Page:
EM analysis

Samples were prepared and analyzed as described in Supplementary Methods51.

Statistical analysis

GraphPad Prism 5.lnk software (GraphPad Software, San Diego, CA, USA) was used for statistical analyses and to construct graphical representation. The statistical analysis of the differences was performed using Student’s t-test. A p value < 0.05 was considered statistically significant. Two-tailed comparison was used for all the statistical analysis. The sample size was chosen after considering the variance of the control samples and the number of samples needed to assess the extent of the expected effect was estimated to be 3 or 4. Therefore, the chosen samples size was 3, 4 and more often 5. Multiple comparison was done with ANOVA Bonferroni corrected analysis as stated in the figures.

Reporting summary

Further information on research design is available in the Nature Research Reporting Summary linked to this article.

Data availability

All data generated or analyzed during this study are included in this published article (and its Supplemental Information files). Data that have generated the statistics are available in the Supplementary Data 1 file. All other relevant data are available from the authors.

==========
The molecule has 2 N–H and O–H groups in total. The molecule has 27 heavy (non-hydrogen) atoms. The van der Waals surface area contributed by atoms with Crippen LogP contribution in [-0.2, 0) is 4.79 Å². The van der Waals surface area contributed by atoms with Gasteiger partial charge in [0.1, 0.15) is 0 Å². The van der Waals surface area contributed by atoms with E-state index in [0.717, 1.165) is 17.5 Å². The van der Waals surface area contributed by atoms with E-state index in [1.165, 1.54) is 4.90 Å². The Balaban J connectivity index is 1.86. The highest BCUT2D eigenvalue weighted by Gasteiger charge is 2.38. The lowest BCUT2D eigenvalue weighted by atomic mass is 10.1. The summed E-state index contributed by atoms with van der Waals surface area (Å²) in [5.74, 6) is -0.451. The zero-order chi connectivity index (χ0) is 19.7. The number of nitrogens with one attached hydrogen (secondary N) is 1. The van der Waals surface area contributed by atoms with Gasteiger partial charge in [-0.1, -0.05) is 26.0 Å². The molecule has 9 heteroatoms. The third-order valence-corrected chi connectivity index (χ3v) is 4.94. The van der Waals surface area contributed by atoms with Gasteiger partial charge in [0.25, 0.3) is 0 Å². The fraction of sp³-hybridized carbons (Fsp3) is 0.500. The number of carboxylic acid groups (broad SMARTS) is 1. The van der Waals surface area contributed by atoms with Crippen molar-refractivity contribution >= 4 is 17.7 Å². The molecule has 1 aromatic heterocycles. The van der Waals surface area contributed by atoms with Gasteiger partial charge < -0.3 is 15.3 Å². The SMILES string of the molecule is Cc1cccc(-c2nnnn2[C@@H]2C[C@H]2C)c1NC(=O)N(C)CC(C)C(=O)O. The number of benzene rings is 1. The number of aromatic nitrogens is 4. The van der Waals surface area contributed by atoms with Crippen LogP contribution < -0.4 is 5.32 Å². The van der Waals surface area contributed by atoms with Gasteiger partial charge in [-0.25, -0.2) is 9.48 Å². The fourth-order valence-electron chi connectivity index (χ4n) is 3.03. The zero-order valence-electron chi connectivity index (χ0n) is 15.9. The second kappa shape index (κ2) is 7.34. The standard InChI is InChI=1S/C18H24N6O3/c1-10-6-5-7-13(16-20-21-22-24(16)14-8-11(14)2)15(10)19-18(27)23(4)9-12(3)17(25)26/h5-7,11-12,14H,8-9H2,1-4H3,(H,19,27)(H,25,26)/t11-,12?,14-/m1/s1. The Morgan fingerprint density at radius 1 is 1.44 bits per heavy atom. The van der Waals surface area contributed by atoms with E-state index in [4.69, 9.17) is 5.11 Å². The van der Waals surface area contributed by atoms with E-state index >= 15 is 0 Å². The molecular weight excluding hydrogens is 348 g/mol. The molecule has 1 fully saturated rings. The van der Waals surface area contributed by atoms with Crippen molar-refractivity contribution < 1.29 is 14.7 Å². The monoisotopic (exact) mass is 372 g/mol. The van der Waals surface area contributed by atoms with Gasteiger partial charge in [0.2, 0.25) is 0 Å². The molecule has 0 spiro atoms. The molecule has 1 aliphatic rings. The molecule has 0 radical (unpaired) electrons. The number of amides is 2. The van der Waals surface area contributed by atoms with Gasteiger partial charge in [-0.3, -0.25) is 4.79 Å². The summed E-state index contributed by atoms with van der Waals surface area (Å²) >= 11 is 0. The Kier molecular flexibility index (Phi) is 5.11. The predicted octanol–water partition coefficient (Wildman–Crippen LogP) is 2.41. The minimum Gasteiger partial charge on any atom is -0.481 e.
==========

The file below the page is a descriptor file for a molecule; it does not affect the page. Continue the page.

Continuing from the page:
Additional information

Publisher’s note: Springer Nature remains neutral with regard to jurisdictional claims in published maps and institutional affiliations.

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Acknowledgements

Grant support: (1) AIC (Associazione Italiana Celiachia) Project No. 053_FC_2013; (2) POR (Progetto Operativo Regionale) Campania 2007/2013. Title of the project, Benessere dalle Biotecnologie, Nuovi Processi e Prodotti per la Nutraceutica, la Cosmetoceutica e la Nutrizione Umana (BenTen); Campania Bioscience, Progetto 2 “Progettazione, Sviluppo e Produzione di cibi Funzionali e/o Arricchiti” PON (Progetto Operativo Nazionale) 2007/2013. Writing assistance, AJE (American Journal Experts).

Author information

Giuliana Lania and Merlin Nanayakkara conducted the research and analyzed the data; Mariantonia Maglio cultured the biopsies. Renata Auricchio was responsible for the selection and follow-up of the patients. Monia Porpora and Mariangela Conte conducted the research and analyzed the data. Maria Antonietta De Matteis has critically read the manuscript and provided useful suggestions. Alberto Luini and Riccardo Rizzo provided useful suggestions and performed the EM experiments. Valentina Discepolo helped to analyze the data. Riccardo Troncone obtained the funding and revised the manuscript. Salvatore Auricchio wrote the paper and analyzed and interpreted the data. Maria Vittoria Barone designed the study, analyzed the data and wrote the paper.

Competing interests

The authors declare no competing interests.

Correspondence to Maria Vittoria Barone.

Supplementary information

Supplementary Information

Supplementary Data 1

Reporting Summary